You’ve probably never heard of Agafia Lykov.
Most people haven’t, and that’s intentional: Agafia is a hermit who lives miles from the nearest town, in the Siberian wilderness.
Agafia’s homestead was built across much of the 20th century by her family — its only residents since about 1937. That was the year that Agafia’s father, Karp, set off with his wife and two children into the Siberian wilderness.
Agafia is now in her seventies, still living in the Siberian wilderness by herself, and she’s tough as nails. This is Agafia in 2013:
What’s it like living in remote Siberia, with no access to running water, electricity, or any of the other benefits of modern civilization? Vice put out a documentary about Agafia in 2013 that shows it’s even harder than you’d imagine.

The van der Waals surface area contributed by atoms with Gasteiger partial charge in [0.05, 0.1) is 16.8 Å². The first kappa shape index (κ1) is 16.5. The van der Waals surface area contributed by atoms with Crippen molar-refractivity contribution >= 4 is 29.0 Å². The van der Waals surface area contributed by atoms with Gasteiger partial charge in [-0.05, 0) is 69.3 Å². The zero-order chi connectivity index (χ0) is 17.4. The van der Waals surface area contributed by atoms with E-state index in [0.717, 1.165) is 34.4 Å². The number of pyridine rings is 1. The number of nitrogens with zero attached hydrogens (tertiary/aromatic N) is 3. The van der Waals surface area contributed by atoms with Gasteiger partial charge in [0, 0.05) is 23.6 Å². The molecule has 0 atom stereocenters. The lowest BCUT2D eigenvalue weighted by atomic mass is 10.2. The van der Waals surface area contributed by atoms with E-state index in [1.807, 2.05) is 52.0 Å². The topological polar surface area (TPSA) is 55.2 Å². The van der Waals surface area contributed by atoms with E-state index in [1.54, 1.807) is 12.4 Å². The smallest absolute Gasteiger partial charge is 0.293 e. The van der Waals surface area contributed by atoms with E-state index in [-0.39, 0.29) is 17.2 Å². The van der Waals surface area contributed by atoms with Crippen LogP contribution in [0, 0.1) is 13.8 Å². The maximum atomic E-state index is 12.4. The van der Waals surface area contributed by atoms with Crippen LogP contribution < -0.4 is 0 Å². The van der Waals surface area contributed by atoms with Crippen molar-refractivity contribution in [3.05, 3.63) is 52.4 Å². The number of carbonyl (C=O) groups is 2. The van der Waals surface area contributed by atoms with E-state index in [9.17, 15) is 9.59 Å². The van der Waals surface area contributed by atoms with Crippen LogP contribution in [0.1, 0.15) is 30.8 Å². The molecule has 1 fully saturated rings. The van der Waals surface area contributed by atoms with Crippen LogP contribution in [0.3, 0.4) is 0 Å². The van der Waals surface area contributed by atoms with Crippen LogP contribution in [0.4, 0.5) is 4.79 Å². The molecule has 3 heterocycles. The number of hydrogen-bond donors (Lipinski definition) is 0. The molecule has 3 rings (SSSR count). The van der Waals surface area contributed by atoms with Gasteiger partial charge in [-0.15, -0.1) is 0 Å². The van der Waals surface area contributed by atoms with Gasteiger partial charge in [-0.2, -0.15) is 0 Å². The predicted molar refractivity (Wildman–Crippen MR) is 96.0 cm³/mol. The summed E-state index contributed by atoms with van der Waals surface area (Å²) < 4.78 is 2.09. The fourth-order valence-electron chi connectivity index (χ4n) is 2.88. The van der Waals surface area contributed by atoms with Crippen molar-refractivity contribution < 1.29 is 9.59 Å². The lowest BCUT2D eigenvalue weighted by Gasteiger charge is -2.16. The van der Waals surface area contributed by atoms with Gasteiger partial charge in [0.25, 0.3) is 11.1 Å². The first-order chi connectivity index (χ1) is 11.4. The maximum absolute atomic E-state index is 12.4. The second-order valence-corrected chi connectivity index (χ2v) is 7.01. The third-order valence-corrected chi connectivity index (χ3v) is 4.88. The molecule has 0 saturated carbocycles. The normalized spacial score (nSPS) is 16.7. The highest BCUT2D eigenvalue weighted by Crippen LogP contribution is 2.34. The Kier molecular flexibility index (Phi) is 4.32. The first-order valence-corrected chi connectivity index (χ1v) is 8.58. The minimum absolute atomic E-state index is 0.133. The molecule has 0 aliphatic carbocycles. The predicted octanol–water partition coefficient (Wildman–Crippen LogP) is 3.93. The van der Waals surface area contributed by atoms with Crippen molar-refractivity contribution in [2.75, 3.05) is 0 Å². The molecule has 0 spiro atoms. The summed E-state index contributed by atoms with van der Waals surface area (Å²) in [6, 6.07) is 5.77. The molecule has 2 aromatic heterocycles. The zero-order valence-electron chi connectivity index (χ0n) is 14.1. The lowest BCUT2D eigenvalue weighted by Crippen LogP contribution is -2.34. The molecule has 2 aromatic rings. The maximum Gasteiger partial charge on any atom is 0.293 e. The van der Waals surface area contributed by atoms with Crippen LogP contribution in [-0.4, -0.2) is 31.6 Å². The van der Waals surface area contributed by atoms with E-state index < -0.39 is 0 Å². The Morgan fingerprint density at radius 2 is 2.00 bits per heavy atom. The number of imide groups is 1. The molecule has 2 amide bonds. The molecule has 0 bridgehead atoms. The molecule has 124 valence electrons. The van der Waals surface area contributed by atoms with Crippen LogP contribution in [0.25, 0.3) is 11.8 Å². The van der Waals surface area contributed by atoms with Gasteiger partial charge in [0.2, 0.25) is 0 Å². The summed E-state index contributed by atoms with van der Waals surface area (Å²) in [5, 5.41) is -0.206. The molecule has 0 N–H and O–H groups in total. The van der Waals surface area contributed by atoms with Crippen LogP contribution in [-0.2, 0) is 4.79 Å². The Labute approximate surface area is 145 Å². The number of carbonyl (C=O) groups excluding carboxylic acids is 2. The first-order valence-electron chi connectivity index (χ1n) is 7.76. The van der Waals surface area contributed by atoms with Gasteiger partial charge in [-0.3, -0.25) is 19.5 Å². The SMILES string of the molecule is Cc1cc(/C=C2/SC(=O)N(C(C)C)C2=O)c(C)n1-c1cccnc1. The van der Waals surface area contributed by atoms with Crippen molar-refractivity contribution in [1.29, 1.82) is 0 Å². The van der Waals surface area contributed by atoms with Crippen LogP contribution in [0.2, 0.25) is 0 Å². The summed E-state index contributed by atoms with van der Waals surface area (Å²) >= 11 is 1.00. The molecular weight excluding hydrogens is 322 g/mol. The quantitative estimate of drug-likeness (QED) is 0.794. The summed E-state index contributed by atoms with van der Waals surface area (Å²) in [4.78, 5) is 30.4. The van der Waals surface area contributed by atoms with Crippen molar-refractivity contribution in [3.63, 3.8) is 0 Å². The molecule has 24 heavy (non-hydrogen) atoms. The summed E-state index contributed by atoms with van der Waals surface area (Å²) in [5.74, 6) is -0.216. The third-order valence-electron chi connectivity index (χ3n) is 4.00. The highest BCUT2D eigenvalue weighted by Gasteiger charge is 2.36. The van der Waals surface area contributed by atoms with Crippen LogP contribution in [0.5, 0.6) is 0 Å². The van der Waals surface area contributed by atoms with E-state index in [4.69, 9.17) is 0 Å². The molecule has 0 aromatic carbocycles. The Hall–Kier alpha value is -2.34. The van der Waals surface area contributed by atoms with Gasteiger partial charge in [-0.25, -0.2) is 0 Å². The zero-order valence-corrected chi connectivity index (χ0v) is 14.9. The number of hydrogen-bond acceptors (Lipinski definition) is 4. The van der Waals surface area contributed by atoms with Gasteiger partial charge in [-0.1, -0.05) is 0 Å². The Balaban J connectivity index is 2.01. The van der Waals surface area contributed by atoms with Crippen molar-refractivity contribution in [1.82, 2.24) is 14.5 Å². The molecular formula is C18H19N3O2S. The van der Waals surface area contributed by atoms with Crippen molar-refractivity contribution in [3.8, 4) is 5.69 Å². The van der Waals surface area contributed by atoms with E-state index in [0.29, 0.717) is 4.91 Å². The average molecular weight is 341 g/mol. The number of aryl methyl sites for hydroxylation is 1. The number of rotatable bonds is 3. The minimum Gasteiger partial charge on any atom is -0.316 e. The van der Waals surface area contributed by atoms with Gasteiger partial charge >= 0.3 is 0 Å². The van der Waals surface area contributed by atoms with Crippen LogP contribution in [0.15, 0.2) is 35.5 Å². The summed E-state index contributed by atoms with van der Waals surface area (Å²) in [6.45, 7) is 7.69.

The Lykovs left Russian society and headed into the wilderness back in 1937.
Karp and Akulina Lykov were part of a sect of Christianity known as “The Old Believers.” It rose to prominence with some Christians in the 1660s.
Over 300 years later, Agafia still practices the beliefs her parents brought to the Siberian wilderness.